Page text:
Friday, May 29, 2009


Upma is a quick and easy Indian breakfast dish. Here I am providing a recipe for vegetable upma.

1 Cup Sooji or Upma rava
3 Cups water
3 Teaspoon Yogurt (optional)
salt to taste
2 Slit Green Chilies
1 Teaspoon Urad Dal
2-3 Curry Leaves
1/4 Cup Chopped Mixed Vegetables (e.g. Carrots, Green Beans, Peas etc)
1 Small Onion, Finely Chopped
1 Teaspoon Oil
1/4th Teaspoon Mustard Seeds

Dry roast the sooji (or rava) until lightly golden brown. Instead of roasting it in a tawa (pan), I usually spread it on a flat plate and roast in the oven at 170 degrees for 5-7 minutes.
While its getting roasted in the oven, heat oil in a pan and add the mustard seeds. When they start to crackle, add the curry leaves, urad dal and slit green chilies. Cook for a few minutes, then add the onion and cook till it turns transparent.
If you are using yogurt, then combine the yogurt and 3 cups of water and churn thoroughly then add to the pan. Then add salt. If you are not using yogurt, then directly add water to the pan. Bring to a boil, let the vegetables get cooked completely. Lower the flame and slowly add the rava to the boiling water. While adding rava, make sure to keep on stirring in order to eliminate lump formation. Mix thoroughly to combine. Garnish with coriander leaves.

Serve with hot tea.

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Tuesday, May 19, 2009

Simple and Tasty Khichdi

Khichdi is a comfort food, that contains rice and lentils that is cooked till mushy. Anytime when I don't feel like cooking anything, or even eating anything very spicy, I cook Khichdi and have it with Kadhi.

Khichdi can be made spicy by adding whole spices to it, but I usually make it without adding any spice. I think it tastes better.

At my house, whenever anyone is sick, we make khichdi. It is a tasty, light and nutritional dish, which everyone enjoys. This recipe is submitted to "Comfort Food For Illness Event" at

Here is the recipe for Saadi(Plain) Gujarati Khichdi.
1/2 Cup split mung daal, with or without skin
1 cup rice (preferably not Baasmati)
Salt to taste
1/4 teaspoon turmeric powder
5 cups water.

Method: Wash and drain the rice and daal thoroughly. Combine with 5 cups of water, salt and turmeric powder. Pressure cook for 4-5 whistles.

Pour a teaspoon of ghee on warm khichdi and serve with Gujarati Kadhi and Ringana no Olo.

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Saturday, May 16, 2009


Kheer is a traditional Indian dessert, made by boiling rice with milk and sugar. It is a creamy (Indian)rice pudding flavoured with cardamom and saffron and garnished with chopped almonds.

I had to make kheer for a pooja (worship) at my house. This was my first time making kheer on my own. It turned out good.

Here is the recipe for making kheer.
1 Cup rice
5 Cup Milk(I used 2%, but Full fat is preferable)
1/2 Cup Sugar
1/8th cup Almonds, blanched and slivered
4-5 strands of Saffron
1 Spoon crushed cardamom (or cardamom powder)
1/8th cup Yellow raisin (kismis)

Heat 2 tablespoon milk in a small pan for 2-3 minutes. Take off the heat and add the saffron strands. Gently press the saffron strands with your thumb and a finger so that the milk starts turning orange (yellowish).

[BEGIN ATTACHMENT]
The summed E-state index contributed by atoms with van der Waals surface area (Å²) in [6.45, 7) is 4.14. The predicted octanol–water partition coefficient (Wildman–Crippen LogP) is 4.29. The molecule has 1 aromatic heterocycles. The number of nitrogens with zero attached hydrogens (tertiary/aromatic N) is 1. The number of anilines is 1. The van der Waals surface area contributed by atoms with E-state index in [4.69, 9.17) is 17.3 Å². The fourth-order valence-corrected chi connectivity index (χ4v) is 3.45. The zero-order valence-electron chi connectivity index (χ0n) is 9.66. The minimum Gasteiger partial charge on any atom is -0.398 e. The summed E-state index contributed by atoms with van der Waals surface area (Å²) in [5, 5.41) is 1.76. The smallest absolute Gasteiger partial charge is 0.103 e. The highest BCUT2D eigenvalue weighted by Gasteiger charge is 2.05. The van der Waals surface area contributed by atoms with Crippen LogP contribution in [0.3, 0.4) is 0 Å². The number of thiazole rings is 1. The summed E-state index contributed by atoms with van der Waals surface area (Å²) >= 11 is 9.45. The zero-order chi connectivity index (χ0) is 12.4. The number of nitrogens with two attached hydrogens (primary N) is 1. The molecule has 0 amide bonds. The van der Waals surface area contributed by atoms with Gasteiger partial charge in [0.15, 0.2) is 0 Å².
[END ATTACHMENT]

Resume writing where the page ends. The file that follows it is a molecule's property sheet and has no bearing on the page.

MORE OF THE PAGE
Wash and drain the rice and mix it with the cardamom powder and 5 cups of with milk. Bring to a boil, then simmer at slow-medium heat. Keep stirring to ensure that the rice doesn't stick to the base of the pan. Cook until the rice is done, starts breaking and the milk has thickened. Take off the heat. Now add sugar, saffron-milk, almond and kismis (if using), and stir to mix thoroughly. Garnish with few more strands of saffron and almonds. Serve warm or chilled.

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Thursday, May 7, 2009

Aloo Gobhi

Aloo Gobhi ( a dry curry made with potatoes and cauliflower) is a simple a quick subzi. Many people (like me), don't like gobhi (cauliflower),but they do like aloo gobhi ki subzi.

Here is the recipe for Aloo Gobhi
1 medium size cauliflower
2 medium potatoes, cut into big (2 inch) squares.
2 small tomatoes, cut into small pieces (optional)
1 medium or 2 small onions, cut into small pieces
Salt to taste
1/2 teaspoon Garam masala,
2 teaspoon red chili powder,
1/2 teaspoon turmeric powder,
1/2 teaspoon amchur powder (dry mango powder)--- optional
1 teaspoon coarsely ground Dhaniya (coriander) powder,
2 tablespoon oil
1/2 teaspoon Jeera (cumin seeds)
2 small green chilies
1/2 teaspoon grated ginger
1 clove garlic, grated
a few strands of coriander (cilantro) cut into small pieces, leaves separated.

Cut the cauliflower florets (about 2 inch long), wash and drain. Heat oil in a pan, add the cumin seeds, let it crackle. Now add the onion and cook until they turn translucent. Now add green chilies, ginger, garlic and the cilantro strands. Let it cook for 2 minutes, then add tomatoes, salt, turmeric powder, garam masala, amchur powder,red chili powder and dhaniya powder. Cook until the tomatoes are done. Now add the cauliflower florets and the potato cubes and cook until both the vegetables are done. Stir occasionally, making sure not to break the florets.Add a little water while cooking if needed. Garnish with coriander leaves, and serve hot with paratha, naan or chapati.

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Tuesday, May 5, 2009

Variyali (Saunf or Fennel) Sharbat

My grandmother used to make this sharbat in India during summer time. Its a cool and refreshing drink. I had been wanting to make this for a while now, but didn't know of the exact recipe for it. So, I just made my own...well kind of:) I remember a few of the ingredients that my grandmother used to add into this sharbat, and I added some more which I thought might go well:)

Here is the recipe for making Variyali sharbat.
2 Tablespoon variyali (Fennel or Saunf)
1 1/2 Tablespoon sugar
1-2 no. black pepper
1 clove
1 teaspoon khus khus (Poppy seeds)
1 1/2 cup water